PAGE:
I had coffee with an old friend last week. He works in a professional services firm and he wanted to talk about blogging as a marketing tool for the company. The president of his firm had heard the buzz around blogging and wants my friend to launch a blog for the company. Their business has six million dollars in annual revenue and they are experiencing what many B2B companies at this size face: growth has flat-lined. The president has a great rolodex and that’s been all the company has needed to grow in the past. But that sales-centric approach has run its course and now they have to figure out how to grow beyond the rolodex. Blogging is the answer the president came up with.
This situation is common – both the sales stagnation at this stage of growth, and the view that blogging will be their saviour. However, while marketing is often the answer for B2B sales stagnation between five and ten million dollars in revenue, blogging isn’t necessarily the top priority.
Blogging has two main benefits for B2B companies – it allows them to demonstrate their expertise, and it helps with search engine optimization (SEO).That’s what we use blogs for, both Mezzanine’s B2B marketing blog and our clients’ blogs. When a company blogs using keywords that are relevant for how prospects seek the products and services they provide, it will improve the company’s search engine (Google et al) rankings. That’s great – it means that people who don’t already know the company are more likely to find them and visit their website. And when those prospects read the firm’s blog, they’ll know that this company really knows its stuff. Which means perhaps they’ll contact the company to find out more.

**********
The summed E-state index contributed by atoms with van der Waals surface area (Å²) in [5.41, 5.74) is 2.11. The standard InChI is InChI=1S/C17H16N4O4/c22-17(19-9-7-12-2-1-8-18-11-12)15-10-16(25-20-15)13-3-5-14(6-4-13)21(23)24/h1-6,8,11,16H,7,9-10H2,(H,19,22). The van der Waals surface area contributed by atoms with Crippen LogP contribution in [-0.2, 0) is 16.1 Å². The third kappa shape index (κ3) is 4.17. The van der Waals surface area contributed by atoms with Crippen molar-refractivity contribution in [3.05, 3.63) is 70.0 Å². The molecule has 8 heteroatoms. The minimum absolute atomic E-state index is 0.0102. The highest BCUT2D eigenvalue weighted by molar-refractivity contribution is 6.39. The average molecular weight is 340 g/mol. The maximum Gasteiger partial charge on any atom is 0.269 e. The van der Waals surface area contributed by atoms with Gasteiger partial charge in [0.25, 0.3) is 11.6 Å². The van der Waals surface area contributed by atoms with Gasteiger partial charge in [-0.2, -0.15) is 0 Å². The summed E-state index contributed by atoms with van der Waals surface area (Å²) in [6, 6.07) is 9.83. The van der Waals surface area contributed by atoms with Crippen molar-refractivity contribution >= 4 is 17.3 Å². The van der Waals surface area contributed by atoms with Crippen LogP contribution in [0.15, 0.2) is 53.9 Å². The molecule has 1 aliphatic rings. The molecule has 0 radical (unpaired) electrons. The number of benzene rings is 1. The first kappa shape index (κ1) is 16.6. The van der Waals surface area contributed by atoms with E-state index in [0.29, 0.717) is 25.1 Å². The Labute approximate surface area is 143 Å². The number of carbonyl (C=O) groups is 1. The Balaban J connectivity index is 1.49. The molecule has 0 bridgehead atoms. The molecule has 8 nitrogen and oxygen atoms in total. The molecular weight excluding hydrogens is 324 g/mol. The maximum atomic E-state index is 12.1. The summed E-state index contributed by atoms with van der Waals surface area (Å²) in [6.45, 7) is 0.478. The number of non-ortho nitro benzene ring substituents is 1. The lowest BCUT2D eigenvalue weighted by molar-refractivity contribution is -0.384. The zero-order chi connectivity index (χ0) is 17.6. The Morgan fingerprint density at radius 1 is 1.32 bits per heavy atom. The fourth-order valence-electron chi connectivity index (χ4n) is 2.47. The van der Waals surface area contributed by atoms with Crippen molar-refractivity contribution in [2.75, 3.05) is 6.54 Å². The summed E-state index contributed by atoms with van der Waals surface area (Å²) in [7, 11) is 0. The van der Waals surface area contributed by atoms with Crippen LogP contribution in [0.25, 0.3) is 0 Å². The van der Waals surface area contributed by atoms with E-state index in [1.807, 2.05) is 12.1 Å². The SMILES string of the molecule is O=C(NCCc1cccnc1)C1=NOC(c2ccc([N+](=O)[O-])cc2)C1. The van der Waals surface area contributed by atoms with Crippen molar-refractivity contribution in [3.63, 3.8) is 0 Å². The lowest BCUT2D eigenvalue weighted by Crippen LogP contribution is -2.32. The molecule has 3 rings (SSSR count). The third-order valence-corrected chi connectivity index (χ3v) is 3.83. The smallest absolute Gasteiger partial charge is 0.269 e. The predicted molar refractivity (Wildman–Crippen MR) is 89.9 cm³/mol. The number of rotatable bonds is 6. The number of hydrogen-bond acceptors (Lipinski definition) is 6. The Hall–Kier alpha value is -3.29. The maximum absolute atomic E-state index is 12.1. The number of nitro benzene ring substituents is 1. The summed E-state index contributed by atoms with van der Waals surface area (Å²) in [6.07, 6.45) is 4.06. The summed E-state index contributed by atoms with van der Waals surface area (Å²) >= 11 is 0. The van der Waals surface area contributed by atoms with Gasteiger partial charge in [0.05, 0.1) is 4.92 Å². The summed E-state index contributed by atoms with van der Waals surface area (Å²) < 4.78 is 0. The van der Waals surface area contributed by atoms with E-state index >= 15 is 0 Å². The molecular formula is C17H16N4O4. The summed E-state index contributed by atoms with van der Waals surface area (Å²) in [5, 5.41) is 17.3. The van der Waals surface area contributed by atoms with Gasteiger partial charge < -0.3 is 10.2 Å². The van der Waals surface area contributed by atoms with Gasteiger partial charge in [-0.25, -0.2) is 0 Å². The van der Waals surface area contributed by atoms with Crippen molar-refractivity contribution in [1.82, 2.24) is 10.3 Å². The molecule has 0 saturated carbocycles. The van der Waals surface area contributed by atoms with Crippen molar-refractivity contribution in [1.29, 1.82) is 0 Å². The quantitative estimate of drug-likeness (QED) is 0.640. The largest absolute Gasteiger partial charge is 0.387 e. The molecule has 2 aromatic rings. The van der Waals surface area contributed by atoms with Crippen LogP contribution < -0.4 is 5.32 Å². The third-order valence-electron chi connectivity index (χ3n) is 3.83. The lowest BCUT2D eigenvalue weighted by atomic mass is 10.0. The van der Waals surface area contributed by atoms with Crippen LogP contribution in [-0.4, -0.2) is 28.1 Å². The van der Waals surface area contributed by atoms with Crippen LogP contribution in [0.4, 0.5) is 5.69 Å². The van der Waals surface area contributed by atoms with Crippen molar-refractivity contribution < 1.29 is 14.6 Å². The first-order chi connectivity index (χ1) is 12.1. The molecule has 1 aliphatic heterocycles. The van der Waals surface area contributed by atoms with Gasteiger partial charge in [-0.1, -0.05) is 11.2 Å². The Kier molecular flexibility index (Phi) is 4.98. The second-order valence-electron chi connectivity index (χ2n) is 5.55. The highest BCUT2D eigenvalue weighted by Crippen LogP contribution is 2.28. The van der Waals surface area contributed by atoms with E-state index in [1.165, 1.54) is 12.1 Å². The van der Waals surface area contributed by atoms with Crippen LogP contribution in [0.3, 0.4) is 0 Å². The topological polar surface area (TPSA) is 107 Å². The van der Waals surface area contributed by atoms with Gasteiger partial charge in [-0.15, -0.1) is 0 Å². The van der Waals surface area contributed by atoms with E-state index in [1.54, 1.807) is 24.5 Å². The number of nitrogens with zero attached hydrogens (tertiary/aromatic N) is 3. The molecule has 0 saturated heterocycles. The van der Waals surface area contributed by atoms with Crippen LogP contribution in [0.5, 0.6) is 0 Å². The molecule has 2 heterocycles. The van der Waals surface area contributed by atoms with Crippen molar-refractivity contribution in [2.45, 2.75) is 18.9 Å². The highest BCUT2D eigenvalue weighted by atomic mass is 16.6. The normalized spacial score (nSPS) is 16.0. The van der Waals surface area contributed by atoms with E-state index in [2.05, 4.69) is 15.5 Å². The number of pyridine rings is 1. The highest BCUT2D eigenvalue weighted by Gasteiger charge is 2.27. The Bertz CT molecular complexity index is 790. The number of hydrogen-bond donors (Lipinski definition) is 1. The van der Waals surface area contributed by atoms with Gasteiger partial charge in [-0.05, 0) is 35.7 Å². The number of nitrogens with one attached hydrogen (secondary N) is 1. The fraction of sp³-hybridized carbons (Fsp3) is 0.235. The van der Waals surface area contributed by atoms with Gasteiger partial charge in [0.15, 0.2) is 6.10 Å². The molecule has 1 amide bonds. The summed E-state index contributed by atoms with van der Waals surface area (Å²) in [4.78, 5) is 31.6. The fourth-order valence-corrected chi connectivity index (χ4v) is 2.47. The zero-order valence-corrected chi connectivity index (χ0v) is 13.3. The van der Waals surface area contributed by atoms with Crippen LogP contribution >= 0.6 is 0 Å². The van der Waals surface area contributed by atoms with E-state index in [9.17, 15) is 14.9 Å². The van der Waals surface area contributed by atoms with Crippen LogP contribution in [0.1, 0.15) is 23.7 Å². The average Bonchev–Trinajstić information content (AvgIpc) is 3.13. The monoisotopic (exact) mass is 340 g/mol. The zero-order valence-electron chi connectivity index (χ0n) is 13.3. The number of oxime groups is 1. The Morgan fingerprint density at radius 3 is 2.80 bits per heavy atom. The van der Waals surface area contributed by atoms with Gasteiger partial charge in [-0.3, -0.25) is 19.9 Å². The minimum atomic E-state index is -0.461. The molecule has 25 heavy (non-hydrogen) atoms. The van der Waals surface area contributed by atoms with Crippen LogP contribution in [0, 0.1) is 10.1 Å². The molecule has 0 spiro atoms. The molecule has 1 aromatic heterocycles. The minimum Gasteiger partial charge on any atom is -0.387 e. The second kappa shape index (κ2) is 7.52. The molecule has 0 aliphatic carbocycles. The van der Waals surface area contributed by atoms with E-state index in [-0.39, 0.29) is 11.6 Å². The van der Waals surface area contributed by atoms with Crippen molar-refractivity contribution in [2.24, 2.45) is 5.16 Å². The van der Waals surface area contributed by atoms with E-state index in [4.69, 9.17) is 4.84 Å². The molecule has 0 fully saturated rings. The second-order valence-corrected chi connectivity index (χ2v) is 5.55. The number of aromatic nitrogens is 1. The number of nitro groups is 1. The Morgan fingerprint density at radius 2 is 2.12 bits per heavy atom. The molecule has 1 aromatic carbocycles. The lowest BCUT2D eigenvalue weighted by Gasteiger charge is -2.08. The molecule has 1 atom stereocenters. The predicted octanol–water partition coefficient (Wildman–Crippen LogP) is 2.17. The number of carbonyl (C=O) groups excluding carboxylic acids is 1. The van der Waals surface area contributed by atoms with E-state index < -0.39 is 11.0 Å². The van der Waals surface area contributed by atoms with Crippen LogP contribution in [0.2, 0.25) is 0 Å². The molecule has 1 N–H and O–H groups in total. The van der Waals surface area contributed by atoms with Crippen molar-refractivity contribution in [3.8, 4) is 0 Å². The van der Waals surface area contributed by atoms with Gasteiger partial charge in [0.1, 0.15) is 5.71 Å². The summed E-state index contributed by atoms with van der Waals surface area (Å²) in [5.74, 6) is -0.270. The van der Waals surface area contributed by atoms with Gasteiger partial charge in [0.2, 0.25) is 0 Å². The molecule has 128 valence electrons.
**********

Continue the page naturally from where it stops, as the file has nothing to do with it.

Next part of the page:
The downside of blogging is that it takes serious effort to do right. Like so many things in business and B2B marketing - there’s blogging, and then there’s blogging right. Blogging right means knowing which keywords to use and how to use them. It means developing great content on a regular basis and promoting it across multiple channels. It takes dedication and discipline – and in my experience the majority of B2B companies struggle with it. It is a great tool, but only if you can dedicate the resources over the long term to do it well.
Here are a few questions to ask yourself if you’re a B2B company considering blogging:
- Are there other marketing tools we could use to achieve our marketing objectives? Will those other tools deliver better ROI?
- Who will write the blogs? How many will they write? How will they be held accountable for blogging?
- Who will be the central organizer and owner of the blog?
- How long will we keep at it? Can we envision consistently blogging three years from now?
Your answers to these questions will help you evaluate whether blogging should be at the top of (or elsewhere on) your marketing list. Blogging can be a great marketing tool for B2B companies – but only if you can commit the resources on a long-term basis to doing it right.